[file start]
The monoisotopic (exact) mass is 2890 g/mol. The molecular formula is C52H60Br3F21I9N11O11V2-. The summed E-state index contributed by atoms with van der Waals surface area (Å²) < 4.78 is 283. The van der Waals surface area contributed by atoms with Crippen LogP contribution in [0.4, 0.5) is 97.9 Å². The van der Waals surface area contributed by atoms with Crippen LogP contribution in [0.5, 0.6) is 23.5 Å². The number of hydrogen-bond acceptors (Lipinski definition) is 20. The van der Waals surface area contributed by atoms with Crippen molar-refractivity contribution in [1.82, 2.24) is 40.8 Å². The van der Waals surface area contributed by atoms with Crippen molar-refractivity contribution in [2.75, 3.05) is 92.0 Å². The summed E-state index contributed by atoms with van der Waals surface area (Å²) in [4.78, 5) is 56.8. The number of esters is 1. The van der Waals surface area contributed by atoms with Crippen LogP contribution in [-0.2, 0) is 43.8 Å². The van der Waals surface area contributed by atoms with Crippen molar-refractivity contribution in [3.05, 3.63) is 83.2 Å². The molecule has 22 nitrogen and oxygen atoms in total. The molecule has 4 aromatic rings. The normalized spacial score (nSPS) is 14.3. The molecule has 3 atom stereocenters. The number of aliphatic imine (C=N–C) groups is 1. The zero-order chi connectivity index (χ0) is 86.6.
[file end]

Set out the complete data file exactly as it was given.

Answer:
The monoisotopic (exact) mass is 2890 g/mol. The molecular formula is C52H60Br3F21I9N11O11V2-. The summed E-state index contributed by atoms with van der Waals surface area (Å²) < 4.78 is 283. The van der Waals surface area contributed by atoms with Crippen LogP contribution in [0.4, 0.5) is 97.9 Å². The van der Waals surface area contributed by atoms with Crippen LogP contribution in [0.5, 0.6) is 23.5 Å². The number of hydrogen-bond acceptors (Lipinski definition) is 20. The van der Waals surface area contributed by atoms with Crippen molar-refractivity contribution in [1.82, 2.24) is 40.8 Å². The van der Waals surface area contributed by atoms with Crippen molar-refractivity contribution in [2.75, 3.05) is 92.0 Å². The summed E-state index contributed by atoms with van der Waals surface area (Å²) in [4.78, 5) is 56.8. The number of esters is 1. The van der Waals surface area contributed by atoms with Crippen LogP contribution in [-0.2, 0) is 43.8 Å². The van der Waals surface area contributed by atoms with Crippen molar-refractivity contribution in [3.05, 3.63) is 83.2 Å². The molecule has 22 nitrogen and oxygen atoms in total. The molecule has 4 aromatic rings. The normalized spacial score (nSPS) is 14.3. The molecule has 3 atom stereocenters. The number of aliphatic imine (C=N–C) groups is 1. The zero-order chi connectivity index (χ0) is 86.6.